The OpenTelemetry Collector offers a vendor-agnostic way to gather observability data from a variety of instrumentation solutions and send that data to Honeycomb. Applications instrumented with OpenTelemetry SDKs or with Jaeger, Zipkin, or OpenCensus can use the OpenTelemetry Collector to send trace data to Honeycomb as events. Additionally, applications instrumented with OpenTelemetry SDKs or with metrics data from Prometheus, StatsD, Influx, and others can use the OpenTelemetry Collector to send metrics data to Honeycomb.
Honeycomb supports the OpenTelemetry Protocol version 0.7.0 over gRPC. This means you can use the OpenTelemetry Collector and its standard OTLP exporter to send data to Honeycomb without any additional exporters or plugins.
The Collector consists of three components: receivers, processors and exporters, which are then used to construct telemetry pipelines. To send trace or metrics data to Honeycomb, you must configure an OTLP exporter, passing in your Honeycomb API Key and dataset as headers:
exporters: otlp: endpoint: "api.honeycomb.io:443" headers: "x-honeycomb-team": "YOUR_API_KEY" "x-honeycomb-dataset": "YOUR_DATASET"
You must then include the OTLP exporter in the relevant pipeline:
service: extensions:  pipelines: traces: receivers: [otlp] processors:  exporters: [otlp] metrics: receivers: [hostmetrics] processors:  exporters: [otlp]
The following is a complete configuration file example for a Collector instance that accepts Jaeger and OpenTelemetry (over gRPC and HTTP) trace data and exports the data to Honeycomb:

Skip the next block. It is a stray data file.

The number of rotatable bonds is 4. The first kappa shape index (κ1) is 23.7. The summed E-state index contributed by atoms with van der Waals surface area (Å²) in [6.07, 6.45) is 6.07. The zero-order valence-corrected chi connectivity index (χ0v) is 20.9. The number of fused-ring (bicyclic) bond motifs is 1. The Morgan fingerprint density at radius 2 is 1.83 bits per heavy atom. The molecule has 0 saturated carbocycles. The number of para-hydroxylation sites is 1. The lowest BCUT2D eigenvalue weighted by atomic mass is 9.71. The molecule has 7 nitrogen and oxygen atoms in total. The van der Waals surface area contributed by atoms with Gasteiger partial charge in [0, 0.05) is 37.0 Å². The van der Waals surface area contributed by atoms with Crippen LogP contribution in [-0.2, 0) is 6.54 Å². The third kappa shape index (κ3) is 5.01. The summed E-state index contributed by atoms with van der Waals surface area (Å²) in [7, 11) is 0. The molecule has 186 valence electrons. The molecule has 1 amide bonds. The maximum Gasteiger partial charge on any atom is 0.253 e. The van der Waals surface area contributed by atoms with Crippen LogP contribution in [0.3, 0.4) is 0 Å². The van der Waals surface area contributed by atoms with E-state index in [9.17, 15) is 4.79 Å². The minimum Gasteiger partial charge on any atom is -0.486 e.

receivers: jaeger: protocols: thrift_http: endpoint: "0.0.0.0:14268" otlp: protocols: grpc: # on port 55680 http: # on port 55681 processors: batch: exporters: otlp: endpoint: "api.honeycomb.io:443" headers: "x-honeycomb-team": "YOUR_API_KEY" "x-honeycomb-dataset": "YOUR_DATASET" extensions: health_check: pprof: zpages: service: extensions: [health_check, pprof, zpages] pipelines: traces: receivers: [jaeger, otlp] processors: [batch] exporters: [otlp]
See the Collector documentation for more examples.
You can run the Collector in Docker to try it out locally. This is needed when adding instrumentation in development to send events to Honeycomb.
For instance, if your config file is called
otel_collector_config.yaml in the current working directory, the following command will run the Collector with open ports for sending OTLP protocol:
$ docker run \ -p 14268:14268 \ -p 55680-55681:55680-55681 \ -v $(pwd)/otel_collector_config.yaml:/etc/otel/config.yaml \ otel/opentelemetry-collector-contrib:latest
More details on running the Collector can be found in its documentation.